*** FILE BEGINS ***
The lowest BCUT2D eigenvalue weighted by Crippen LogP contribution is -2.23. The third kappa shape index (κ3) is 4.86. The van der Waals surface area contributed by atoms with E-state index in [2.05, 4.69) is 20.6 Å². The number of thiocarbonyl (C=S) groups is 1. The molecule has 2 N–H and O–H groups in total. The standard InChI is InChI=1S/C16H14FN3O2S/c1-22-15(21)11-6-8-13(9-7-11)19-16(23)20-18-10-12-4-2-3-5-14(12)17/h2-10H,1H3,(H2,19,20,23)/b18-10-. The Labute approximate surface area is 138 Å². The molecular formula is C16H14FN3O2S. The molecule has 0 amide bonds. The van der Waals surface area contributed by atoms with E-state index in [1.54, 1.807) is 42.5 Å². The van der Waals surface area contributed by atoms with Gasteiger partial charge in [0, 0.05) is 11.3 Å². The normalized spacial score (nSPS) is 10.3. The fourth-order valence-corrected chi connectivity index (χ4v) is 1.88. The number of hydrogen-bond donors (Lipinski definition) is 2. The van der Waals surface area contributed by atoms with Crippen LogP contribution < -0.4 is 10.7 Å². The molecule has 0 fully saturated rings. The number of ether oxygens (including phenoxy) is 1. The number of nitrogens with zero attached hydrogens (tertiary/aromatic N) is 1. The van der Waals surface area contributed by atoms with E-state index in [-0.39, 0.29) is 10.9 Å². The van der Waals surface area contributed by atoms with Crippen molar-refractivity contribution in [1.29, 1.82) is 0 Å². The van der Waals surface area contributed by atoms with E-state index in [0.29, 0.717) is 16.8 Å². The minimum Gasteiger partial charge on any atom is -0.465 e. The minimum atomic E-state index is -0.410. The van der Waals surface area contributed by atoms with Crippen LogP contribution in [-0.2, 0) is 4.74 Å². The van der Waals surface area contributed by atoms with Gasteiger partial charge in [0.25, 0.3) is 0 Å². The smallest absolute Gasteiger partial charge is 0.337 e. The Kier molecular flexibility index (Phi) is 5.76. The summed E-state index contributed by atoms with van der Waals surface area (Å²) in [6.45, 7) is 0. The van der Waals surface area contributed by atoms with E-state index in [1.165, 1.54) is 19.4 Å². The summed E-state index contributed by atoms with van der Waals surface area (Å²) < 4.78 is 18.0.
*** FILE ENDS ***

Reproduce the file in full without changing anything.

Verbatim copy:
The lowest BCUT2D eigenvalue weighted by Crippen LogP contribution is -2.23. The third kappa shape index (κ3) is 4.86. The van der Waals surface area contributed by atoms with E-state index in [2.05, 4.69) is 20.6 Å². The number of thiocarbonyl (C=S) groups is 1. The molecule has 2 N–H and O–H groups in total. The standard InChI is InChI=1S/C16H14FN3O2S/c1-22-15(21)11-6-8-13(9-7-11)19-16(23)20-18-10-12-4-2-3-5-14(12)17/h2-10H,1H3,(H2,19,20,23)/b18-10-. The Labute approximate surface area is 138 Å². The molecular formula is C16H14FN3O2S. The molecule has 0 amide bonds. The van der Waals surface area contributed by atoms with E-state index in [1.54, 1.807) is 42.5 Å². The van der Waals surface area contributed by atoms with Gasteiger partial charge in [0, 0.05) is 11.3 Å². The normalized spacial score (nSPS) is 10.3. The fourth-order valence-corrected chi connectivity index (χ4v) is 1.88. The number of hydrogen-bond donors (Lipinski definition) is 2. The van der Waals surface area contributed by atoms with Crippen LogP contribution < -0.4 is 10.7 Å². The molecule has 0 fully saturated rings. The number of ether oxygens (including phenoxy) is 1. The number of nitrogens with zero attached hydrogens (tertiary/aromatic N) is 1. The van der Waals surface area contributed by atoms with E-state index in [-0.39, 0.29) is 10.9 Å². The van der Waals surface area contributed by atoms with Crippen molar-refractivity contribution in [1.29, 1.82) is 0 Å². The van der Waals surface area contributed by atoms with E-state index in [0.29, 0.717) is 16.8 Å². The minimum Gasteiger partial charge on any atom is -0.465 e. The minimum atomic E-state index is -0.410. The van der Waals surface area contributed by atoms with Crippen LogP contribution in [-0.2, 0) is 4.74 Å². The van der Waals surface area contributed by atoms with Gasteiger partial charge in [0.25, 0.3) is 0 Å². The smallest absolute Gasteiger partial charge is 0.337 e. The Kier molecular flexibility index (Phi) is 5.76. The summed E-state index contributed by atoms with van der Waals surface area (Å²) in [6.45, 7) is 0. The van der Waals surface area contributed by atoms with E-state index in [1.165, 1.54) is 19.4 Å². The summed E-state index contributed by atoms with van der Waals surface area (Å²) < 4.78 is 18.0.